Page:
Romance has always been at the core of Simone Rocha’s eponymous brand, but with spring 2024, the designer certainly upped the ante. We dare you to try and not fall truly, madly, deeply for her transparent fabrics, made with real roses as boning. The same goes for an oddly shaped mini dress that gathered at the neckline and sleeves, giving the illusion of the model’s body wrapped sweetly in a giant flower petal. Rocha is a master when it comes to this kind of quirky sweetness, a sentiment that rings true even when it comes to her chunky, oft-bedazzled footwear which, this season, comes by way of a collaboration with Crocs. Dare I say, Rocha has brought sex appeal to everyone’s favorite ugly shoe with a sparkly, white, naughty platform heel.
Romance and naughtiness go hand in hand, and no one handled the latter better than Mowalola and KNWLS. While Mowalola Ogunlesi interpreted the fetishization of pain and crashing with more direct anime porno prints, boxer-inspired barely-there dresses, and sex worker-inspired mini skirts, Charlotte Knowles continued to take a slightly more restrained approach. And by restrained I do mean harnesses of varying types–the designer and her partner Alexandre Arsenault pumped up the volume on their signature corsets, bodysuits, pull-ties, straps, and balconette bras. KNWLS has always leaned into lingerie as ready-to-wear but what’s been so impressive to watch over the last year is the way the label has elevated and evolved into something so much more than the sexed-up tops made famous by those like Bella Hadid. There was plenty to wear in the spring lineup, namely a beaded fringe mock neck top and mini skirt set and leather and denim outerwear that ranged from floor-sweeping trenches to cool biker jackets.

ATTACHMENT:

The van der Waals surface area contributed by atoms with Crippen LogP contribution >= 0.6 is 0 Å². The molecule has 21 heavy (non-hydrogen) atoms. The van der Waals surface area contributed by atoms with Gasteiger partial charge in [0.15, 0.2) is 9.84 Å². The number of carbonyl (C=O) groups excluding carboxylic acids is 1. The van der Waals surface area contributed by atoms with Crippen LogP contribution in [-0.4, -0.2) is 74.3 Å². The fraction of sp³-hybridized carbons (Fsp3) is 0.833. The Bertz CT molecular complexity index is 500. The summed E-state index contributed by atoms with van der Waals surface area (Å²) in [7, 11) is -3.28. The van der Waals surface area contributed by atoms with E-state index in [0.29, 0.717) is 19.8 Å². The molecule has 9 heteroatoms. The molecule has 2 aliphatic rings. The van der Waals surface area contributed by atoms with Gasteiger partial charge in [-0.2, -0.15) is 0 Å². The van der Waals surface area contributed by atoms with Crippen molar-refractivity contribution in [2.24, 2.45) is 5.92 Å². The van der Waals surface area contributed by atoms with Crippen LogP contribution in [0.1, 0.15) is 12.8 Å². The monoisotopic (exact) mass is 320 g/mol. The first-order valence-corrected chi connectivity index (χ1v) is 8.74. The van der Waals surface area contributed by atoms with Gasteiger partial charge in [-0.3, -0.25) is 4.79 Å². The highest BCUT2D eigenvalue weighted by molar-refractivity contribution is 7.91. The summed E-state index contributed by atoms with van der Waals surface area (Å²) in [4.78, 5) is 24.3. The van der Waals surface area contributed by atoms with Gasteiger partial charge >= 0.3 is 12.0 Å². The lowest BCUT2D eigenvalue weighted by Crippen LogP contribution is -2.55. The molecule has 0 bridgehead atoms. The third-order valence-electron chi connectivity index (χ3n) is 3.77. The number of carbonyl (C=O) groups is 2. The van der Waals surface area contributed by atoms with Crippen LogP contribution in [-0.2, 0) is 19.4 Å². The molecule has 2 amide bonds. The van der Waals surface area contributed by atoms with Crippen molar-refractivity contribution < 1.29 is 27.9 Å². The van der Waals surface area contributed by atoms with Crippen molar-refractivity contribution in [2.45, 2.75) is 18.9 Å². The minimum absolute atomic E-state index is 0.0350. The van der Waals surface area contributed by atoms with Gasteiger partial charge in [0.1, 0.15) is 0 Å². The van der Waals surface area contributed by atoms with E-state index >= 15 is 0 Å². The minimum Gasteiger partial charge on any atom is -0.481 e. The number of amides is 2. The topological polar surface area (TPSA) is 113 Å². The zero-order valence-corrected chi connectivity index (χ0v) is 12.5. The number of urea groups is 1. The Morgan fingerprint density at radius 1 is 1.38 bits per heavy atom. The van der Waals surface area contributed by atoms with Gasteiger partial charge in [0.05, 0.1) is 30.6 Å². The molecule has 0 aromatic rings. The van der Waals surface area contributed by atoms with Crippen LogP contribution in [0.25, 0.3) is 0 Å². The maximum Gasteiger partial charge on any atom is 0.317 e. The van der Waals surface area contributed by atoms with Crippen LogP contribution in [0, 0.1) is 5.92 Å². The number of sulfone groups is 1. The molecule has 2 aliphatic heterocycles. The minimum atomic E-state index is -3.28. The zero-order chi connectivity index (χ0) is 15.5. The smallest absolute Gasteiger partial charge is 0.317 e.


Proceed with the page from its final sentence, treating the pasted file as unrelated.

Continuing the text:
But a more expected vision of romance was also plenty visible over the last few days, namely by way of the spring collections from Richard Quinn and Erdem. Quinn dedicated his show and his collection of brilliant, beautifully constructed gowns and dresses to his late father–a sweet, ethereal tribute that was as thoughtful as it was dazzling. His hand-beading and floral embroidery were the stuff of dreams. Similarly, Erdem Moralıoğlu sent us up into the clouds with what was one of his most impressive and provocative collections to date.
As one of my colleagues noted, it’s as if the designer has had a great breakthrough, one manifested through inside-out patchwork Barbour-style trapeze coats and tapestry-inspired ball skirts. His designs this season were created as a nod to the singularly English style and personality of aristocrat Deborah Cavendish, Duchess of Devonshire. Known as being a master hostess with impeccable taste, the Mitford sister had a penchant for bug-shaped jewelry and a slight obsession with Elvis. It felt like a fitting reference for a London Fashion Week chock-full of off-kilter femininity, of beautiful things that you have to focus your eye on a bit more in order to really appreciate the beauty. And while Daniel Lee’s second outing for Burberry wasn’t explicitly romantic, it was somewhat of a love story to the brand’s legacy, told through sensual separates and the designer’s retooling of the classic trench.
In summary, here’s a request for those designers across the pond: stay weird, London. It’s what keeps us all coming back for more.